The ability to have highly trained scientists aboard Spacelab missions and strong involvement by the principal investigators in mission management decisions was important. These features allowed the on-the-ground experimenters to exercise an onboard presence during the mission, which was essential if they were to react appropriately and efficiently to new research opportunities and to problems that occurred.

The timely completion and very successful performance of the European-built Spacelab equipment, together with the high level of international scientific and management cooperation exhibited during all phases of the Spacelab 1 mission, provided substantial confidence in the ability of NASA and ESA to forge a strong partnership in future space exploration. Reflights of Spacelab became a periodic feature of the shuttle flight schedule, even as both ESA and NASA used what they had learned through the Spacelab program to plan more advanced orbiting laboratories to be incorporated in future space stations. The final Spacelab shuttle flight was mission STS-90 in 1998, but the Spacelab pallet system continued to be used on later shuttle missions and on the International Space Station, which was manned in November, 2000. Spacelab National Aeronautics and Space Administration;space shuttle program Space shuttle program;Spacelab European Space Agency;Spacelab

Further Reading
  • citation-type="booksimple"

    xlink:type="simple">Baker, Wendy. NASA: America in Space. New York: Crescent Books, 1986. Chronicle of the technology, the people, and the events of almost three decades of U.S. space exploration includes a general description of Spacelab and capsule summaries of missions 1, 2, 3, and D-l. Useful reference source for young readers helps place the Spacelab program within the context of space research endeavors in general. Includes color photographs from NASA archives.
  • citation-type="booksimple"

    xlink:type="simple">Chappell, Charles R., and Karl Knott. “The Spacelab Experience: A Synopsis.” Science 225 (July 13, 1984): 163-165. Report by two of the Spacelab 1 project managers presents highlights of the mission. Gives an overview of the scientific results in language accessible to laypersons. Other articles in the same issue discuss Spacelab 1, but most are too technical for the general reader.
  • citation-type="booksimple"

    xlink:type="simple">Dooling, Dave. “Getting Ready for Spacelab 1.” Space World 228 (December, 1982): 4-9. Article prepared a year before the mission actually flew discusses the integration of the hardware and the final training of the crew. Includes quotations from participants in a meeting of the IWG, providing interesting insight into the enthusiasm prevailing in the scientific community and at the two space agencies involved. Black-and-white photographs show Spacelab being assembled and tested.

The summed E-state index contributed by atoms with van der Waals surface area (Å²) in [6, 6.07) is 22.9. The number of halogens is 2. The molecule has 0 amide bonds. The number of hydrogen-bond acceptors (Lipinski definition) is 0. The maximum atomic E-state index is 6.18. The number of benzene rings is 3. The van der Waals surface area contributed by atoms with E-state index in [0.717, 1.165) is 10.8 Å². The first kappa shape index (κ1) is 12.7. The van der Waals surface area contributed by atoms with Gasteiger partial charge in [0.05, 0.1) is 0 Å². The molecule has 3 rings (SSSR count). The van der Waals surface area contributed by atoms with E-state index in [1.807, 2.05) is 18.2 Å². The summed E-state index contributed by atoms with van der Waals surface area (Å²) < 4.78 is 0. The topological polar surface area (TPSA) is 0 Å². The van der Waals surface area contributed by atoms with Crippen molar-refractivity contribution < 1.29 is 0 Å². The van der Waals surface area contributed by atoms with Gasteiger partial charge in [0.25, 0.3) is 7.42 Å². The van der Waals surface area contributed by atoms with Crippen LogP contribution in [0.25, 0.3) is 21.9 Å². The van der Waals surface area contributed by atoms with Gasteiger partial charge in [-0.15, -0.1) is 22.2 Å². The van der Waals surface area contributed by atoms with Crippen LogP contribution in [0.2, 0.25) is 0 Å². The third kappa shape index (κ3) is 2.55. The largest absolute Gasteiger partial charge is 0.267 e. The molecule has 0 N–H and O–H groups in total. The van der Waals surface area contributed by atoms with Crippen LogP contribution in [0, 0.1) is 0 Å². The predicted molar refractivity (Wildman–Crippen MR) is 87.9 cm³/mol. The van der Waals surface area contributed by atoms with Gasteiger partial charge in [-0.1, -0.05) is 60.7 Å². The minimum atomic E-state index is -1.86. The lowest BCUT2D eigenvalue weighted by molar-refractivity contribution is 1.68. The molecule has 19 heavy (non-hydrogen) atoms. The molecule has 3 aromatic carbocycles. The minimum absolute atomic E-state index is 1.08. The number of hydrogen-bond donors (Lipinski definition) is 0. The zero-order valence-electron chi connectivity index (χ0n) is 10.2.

• citation-type="booksimple"

    xlink:type="simple">_______. “Mission Report: STS-9.” Space World 242 (February, 1984): 16-17. Brief article has more to do with the performance of the space shuttle Columbia and the experimental equipment than with the actual findings from the mission. At the time the article went to press, the results of the experiments were not yet available.
  • citation-type="booksimple"

    xlink:type="simple">Garriott, Owen K., Robert A. Parker, Byron K. Lichtenberg, and Ulf Merbold. “Payload Crew Members’ View of Spacelab Operations.” Science 225 (July 13, 1984): 165-167. Assesses the flight from the perspective of those who executed it. Written by the scientist-astronauts aboard Spacelab 1 and features their view of their role, an assessment of how it compared with the role of the Skylab astronauts, and their perception of what the future of scientists in space might be.
  • citation-type="booksimple"

    xlink:type="simple">Launius, Roger D. Frontiers of Space Exploration. 2d ed. Westport, Conn.: Greenwood Press, 2004. Comprehensive resource provides information on all aspects of human beings’ moves into space, including the space shuttle program and Spacelab. Features chronology, bibliography, and index.
  • citation-type="booksimple"

    xlink:type="simple">Longdon, Norman. Spacelab Data Book. Paris: European Space Agency, 1983. Presents a thorough overview of the Spacelab program for the general reader, including historical background, management structure, crew selection and training, and technical details of the spacecraft. Abundantly illustrated with color photographs and high-quality technical art.
  • citation-type="booksimple"

    xlink:type="simple">Waldrop, M. Mitchell. “Spacelab: Science on the Shuttle.” Science 222 (October 28, 1983): 405-407. Offers a fresh and fascinating discussion of how the Spacelab program evolved and how it fits into the context of the overall space shuttle program. Avoids the tone of public relations pieces and press releases about Spacelab and presents frank quotations from the individuals involved. Clearly conveys both the hopes and the frustrations associated with the project.